Lets face it. Gurdwara is all about lsngar for most people. They enjoy eating. Otherwise would anyone come? Even for non Sikhs. They just have langar and leave without any kind of effort to teach them about Sikhism. 

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21 minutes ago, Big_Tera said:

Gurdwaras are no where near packed. And if they are. It is mostly seniors not the youth who are the future. 

Gurdwaras need to be learning centres. Places that feel welcoming to everyone of all ages. Many times you go and there is a hostile atmosphere. Lets start having some talks from learned and knowledgable people in english so that we can understand and go away feeling that we learnt something new and feel enlightened. Instead of going sitting down for 2 mintues having langar. And leaving feeling dissalusioned and spiritually hungry.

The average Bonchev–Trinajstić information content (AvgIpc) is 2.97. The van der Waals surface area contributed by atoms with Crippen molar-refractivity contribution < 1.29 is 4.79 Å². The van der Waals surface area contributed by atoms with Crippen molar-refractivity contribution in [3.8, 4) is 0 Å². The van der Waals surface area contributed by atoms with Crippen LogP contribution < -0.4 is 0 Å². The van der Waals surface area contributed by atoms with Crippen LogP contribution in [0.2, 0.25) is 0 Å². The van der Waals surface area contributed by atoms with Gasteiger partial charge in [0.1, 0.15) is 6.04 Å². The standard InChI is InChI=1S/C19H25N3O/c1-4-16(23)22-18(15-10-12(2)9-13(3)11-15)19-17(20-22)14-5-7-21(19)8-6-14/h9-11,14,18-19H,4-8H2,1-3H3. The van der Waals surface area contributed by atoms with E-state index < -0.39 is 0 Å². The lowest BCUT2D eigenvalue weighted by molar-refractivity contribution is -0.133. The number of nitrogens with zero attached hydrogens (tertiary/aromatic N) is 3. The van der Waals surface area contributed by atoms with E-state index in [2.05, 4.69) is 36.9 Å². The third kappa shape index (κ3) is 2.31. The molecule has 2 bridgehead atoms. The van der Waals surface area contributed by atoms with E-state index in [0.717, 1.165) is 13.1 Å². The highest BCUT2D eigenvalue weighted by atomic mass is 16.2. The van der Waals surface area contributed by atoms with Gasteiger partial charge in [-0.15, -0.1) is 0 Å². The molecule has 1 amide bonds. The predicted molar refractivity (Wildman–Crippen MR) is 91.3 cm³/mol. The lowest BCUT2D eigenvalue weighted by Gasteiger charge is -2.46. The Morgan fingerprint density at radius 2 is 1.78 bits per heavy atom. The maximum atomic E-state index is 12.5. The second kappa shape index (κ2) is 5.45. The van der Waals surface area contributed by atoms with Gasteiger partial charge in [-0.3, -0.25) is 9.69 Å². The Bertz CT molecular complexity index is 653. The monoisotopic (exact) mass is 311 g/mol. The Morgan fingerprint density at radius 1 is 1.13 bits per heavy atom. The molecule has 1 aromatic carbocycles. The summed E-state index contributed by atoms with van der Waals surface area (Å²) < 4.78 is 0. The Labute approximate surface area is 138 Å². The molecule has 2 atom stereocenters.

I think you’re in the wrong town. It’s seniors in the day time obviously as they don’t work or study. Students and those that work or with children would be going after work or weekends. 

On 19/10/2017 at 8:24 PM, Ranjeet01 said:

Personally, I have early been in the morning 5.30am and during rehras paath time 6.30ish you will get double figures.

People who are on early shifts or finished night shift in the mornings. After work for rehras and even during lunch times.

Sangat will fit it around their schedules. Also, people are going to vary their time in Darbar hall. 

Some are just going matha tek. Then others will sit for 5 minutes and then go. Some will do a full paath.